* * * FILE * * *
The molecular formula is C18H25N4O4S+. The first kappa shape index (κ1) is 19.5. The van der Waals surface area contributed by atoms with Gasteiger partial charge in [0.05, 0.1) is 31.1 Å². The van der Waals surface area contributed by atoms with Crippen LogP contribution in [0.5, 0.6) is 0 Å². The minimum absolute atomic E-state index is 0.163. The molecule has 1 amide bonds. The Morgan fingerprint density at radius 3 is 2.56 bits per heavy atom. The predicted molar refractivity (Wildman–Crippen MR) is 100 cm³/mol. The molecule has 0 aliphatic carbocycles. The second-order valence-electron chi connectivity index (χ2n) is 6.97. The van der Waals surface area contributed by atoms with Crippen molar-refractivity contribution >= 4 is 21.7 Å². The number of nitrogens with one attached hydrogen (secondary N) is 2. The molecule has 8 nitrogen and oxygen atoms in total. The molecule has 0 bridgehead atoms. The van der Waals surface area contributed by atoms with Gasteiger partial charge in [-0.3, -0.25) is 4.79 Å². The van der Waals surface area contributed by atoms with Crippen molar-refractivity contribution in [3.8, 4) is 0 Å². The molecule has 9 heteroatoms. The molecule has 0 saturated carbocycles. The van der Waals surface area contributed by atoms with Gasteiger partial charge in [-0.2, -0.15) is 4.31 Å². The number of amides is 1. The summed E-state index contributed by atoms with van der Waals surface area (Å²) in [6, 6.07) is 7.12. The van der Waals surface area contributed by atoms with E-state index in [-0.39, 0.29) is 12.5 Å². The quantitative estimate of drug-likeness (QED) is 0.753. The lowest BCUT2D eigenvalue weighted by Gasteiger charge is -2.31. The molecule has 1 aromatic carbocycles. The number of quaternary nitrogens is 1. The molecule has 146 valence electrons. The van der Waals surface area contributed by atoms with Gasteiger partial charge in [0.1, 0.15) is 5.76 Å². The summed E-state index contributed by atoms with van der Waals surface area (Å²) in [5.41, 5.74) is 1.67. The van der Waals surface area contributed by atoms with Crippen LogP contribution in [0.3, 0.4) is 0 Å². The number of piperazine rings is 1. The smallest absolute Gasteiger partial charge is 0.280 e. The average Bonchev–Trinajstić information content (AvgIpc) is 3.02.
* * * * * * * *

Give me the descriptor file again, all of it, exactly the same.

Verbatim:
The molecular formula is C18H25N4O4S+. The first kappa shape index (κ1) is 19.5. The van der Waals surface area contributed by atoms with Gasteiger partial charge in [0.05, 0.1) is 31.1 Å². The van der Waals surface area contributed by atoms with Crippen LogP contribution in [0.5, 0.6) is 0 Å². The minimum absolute atomic E-state index is 0.163. The molecule has 1 amide bonds. The Morgan fingerprint density at radius 3 is 2.56 bits per heavy atom. The predicted molar refractivity (Wildman–Crippen MR) is 100 cm³/mol. The molecule has 0 aliphatic carbocycles. The second-order valence-electron chi connectivity index (χ2n) is 6.97. The van der Waals surface area contributed by atoms with Crippen molar-refractivity contribution >= 4 is 21.7 Å². The number of nitrogens with one attached hydrogen (secondary N) is 2. The molecule has 8 nitrogen and oxygen atoms in total. The molecule has 0 bridgehead atoms. The van der Waals surface area contributed by atoms with Gasteiger partial charge in [-0.3, -0.25) is 4.79 Å². The van der Waals surface area contributed by atoms with Crippen molar-refractivity contribution in [3.8, 4) is 0 Å². The molecule has 9 heteroatoms. The molecule has 0 saturated carbocycles. The van der Waals surface area contributed by atoms with Gasteiger partial charge in [-0.2, -0.15) is 4.31 Å². The number of amides is 1. The summed E-state index contributed by atoms with van der Waals surface area (Å²) in [6, 6.07) is 7.12. The van der Waals surface area contributed by atoms with E-state index in [-0.39, 0.29) is 12.5 Å². The quantitative estimate of drug-likeness (QED) is 0.753. The lowest BCUT2D eigenvalue weighted by Gasteiger charge is -2.31. The molecule has 1 aromatic carbocycles. The number of quaternary nitrogens is 1. The molecule has 146 valence electrons. The van der Waals surface area contributed by atoms with Gasteiger partial charge in [0.1, 0.15) is 5.76 Å². The summed E-state index contributed by atoms with van der Waals surface area (Å²) in [5.41, 5.74) is 1.67. The van der Waals surface area contributed by atoms with Crippen LogP contribution in [0.3, 0.4) is 0 Å². The number of piperazine rings is 1. The smallest absolute Gasteiger partial charge is 0.280 e. The average Bonchev–Trinajstić information content (AvgIpc) is 3.02.